Helping to keep the variety strong is the Micropropagation Unit at N.C. State, which ensures that the plant material used to create successive crops of Covingtons is disease-free. The unit was created in 1996 and soon came to the rescue of sweet potato farmers whose crops were being stunted by disease and unwanted mutations.
You can breed a better sweet potato, but getting it to market is a challenge. A major breakthrough in logistics from the ingenuity of Mike Boyette, an N.C. State agricultural engineer, helped growers sell most of their crop.
Sweet potatoes are sensitive. They aren’t easy to store; they have to be kept at a certain temperature and humidity or they can go bad. As a result, it was common for only 65% of the harvested potatoes to get shipped to packers. And it was seasonal because of storage challenges.
Boyette thought he found an answer after attending post-harvest training at the University of California, Davis, in the late 1980s. The summer workshop included a visit to a plum packing facility in the Central Valley. “It was an eye-opener,” Boyette recalled.
“I just could not imagine the level of technology that I was seeing out there on the floor.”
What particularly caught his eye was how the plums, stacked in large bins, were being uniformly cooled in the summer’s heat. “They were moving air through them using a fan arrangement.”
He got his chance to test the concept here when a farmer from Benson, Tony Johnson, called asking for help. He had a building he wanted to use for sweet potato storage, and wanted to incorporate the latest tech. Boyette told him about his ventilation idea – basically fans that would keep cool air moving horizontally through containers all the way up to the ceiling, and sensors linked to a PC that collected temperature and humidity data. Johnson was game, and it worked. The system kept the sweet potatoes at the right temperature for months. You could fool them into thinking they were still underground, they’d go to sleep and not sprout and use up starch. They’d stay the sweet potato equivalent of buff.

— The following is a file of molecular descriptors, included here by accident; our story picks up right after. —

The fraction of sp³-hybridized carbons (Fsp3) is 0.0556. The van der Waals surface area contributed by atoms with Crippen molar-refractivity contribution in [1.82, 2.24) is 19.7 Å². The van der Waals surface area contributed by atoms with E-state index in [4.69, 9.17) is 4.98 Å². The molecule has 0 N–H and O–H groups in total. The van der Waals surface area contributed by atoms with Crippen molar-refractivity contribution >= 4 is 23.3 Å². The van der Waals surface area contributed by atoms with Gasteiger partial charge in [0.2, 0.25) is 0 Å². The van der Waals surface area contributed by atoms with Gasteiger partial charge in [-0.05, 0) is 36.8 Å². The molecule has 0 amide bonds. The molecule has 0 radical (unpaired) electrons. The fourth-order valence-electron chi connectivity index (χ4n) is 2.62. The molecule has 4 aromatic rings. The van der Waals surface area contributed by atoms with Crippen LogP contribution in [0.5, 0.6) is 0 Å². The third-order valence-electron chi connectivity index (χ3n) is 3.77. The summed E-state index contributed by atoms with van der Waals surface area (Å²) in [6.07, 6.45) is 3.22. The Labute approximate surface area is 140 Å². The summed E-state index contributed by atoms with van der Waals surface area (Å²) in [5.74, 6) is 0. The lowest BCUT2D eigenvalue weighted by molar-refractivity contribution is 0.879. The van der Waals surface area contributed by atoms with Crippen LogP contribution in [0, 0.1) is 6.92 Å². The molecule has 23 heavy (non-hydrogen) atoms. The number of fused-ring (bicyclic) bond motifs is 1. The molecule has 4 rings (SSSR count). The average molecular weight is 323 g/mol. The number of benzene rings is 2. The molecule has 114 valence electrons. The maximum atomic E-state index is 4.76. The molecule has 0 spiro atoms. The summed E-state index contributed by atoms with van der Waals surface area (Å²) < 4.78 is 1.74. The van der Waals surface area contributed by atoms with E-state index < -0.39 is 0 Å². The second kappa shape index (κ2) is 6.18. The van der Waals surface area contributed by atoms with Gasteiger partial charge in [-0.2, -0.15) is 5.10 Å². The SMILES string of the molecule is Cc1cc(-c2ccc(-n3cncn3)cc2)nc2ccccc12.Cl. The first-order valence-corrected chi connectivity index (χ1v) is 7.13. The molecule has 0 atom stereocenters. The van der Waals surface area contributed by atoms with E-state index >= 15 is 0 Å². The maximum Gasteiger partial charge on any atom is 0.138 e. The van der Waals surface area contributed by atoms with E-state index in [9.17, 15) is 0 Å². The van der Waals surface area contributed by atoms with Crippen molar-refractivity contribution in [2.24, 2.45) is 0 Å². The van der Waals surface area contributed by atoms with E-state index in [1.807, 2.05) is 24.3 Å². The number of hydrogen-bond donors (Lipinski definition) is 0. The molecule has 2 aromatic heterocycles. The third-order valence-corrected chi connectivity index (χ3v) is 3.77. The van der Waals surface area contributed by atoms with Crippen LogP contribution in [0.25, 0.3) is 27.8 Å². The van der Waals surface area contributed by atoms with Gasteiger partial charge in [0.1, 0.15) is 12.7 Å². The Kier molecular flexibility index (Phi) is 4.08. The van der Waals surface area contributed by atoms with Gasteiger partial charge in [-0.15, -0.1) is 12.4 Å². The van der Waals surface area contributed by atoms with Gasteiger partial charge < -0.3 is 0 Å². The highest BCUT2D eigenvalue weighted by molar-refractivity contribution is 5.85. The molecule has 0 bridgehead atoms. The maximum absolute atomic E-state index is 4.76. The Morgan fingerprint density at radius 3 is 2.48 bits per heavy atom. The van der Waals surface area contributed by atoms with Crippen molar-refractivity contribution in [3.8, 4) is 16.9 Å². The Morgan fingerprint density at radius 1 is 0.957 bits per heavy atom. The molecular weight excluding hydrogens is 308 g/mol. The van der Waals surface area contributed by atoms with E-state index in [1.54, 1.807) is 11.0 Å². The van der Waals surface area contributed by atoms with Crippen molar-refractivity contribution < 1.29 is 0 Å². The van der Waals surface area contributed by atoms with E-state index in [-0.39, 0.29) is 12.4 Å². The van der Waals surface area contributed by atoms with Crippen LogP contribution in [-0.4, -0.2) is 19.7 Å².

And if you had sweet potatoes that kept for months, you could get sweet prices.
Word spread quickly. “I was overrun by farmers interested in what we had done and how they could get a part of it,” said Boyette.
Today, one reason for North Carolina’s sweet potato dominance is its large-scale, climate-controlled storage. “We’ve got 98% of the storage that’s in the United States,” said Boyette.
“We took this seasonal crop and we turned it into a crop that was available year-round.” Restaurants liked that.
What also helped build the sweet potato industry was tobacco. In the counties of the Coastal Plain, North Carolina farmers grew it for generations in the sandy soil. It is a labor-intensive crop, and the same workforce that planted and harvested tobacco was available for sweet potatoes. The money that came from tobacco, particularly buyout money, helped finance much of the infrastructure that was needed to support the growth of sweet potatoes, said Boyette.
“They were the ones that had the skin in the game. They were the ones that invested millions and millions and millions of dollars.”
And farmers like the late Tony Johnson. “There ought to be a historical marker down there in Benson where that building was built,” said Boyette, “because that was the first one that was done.”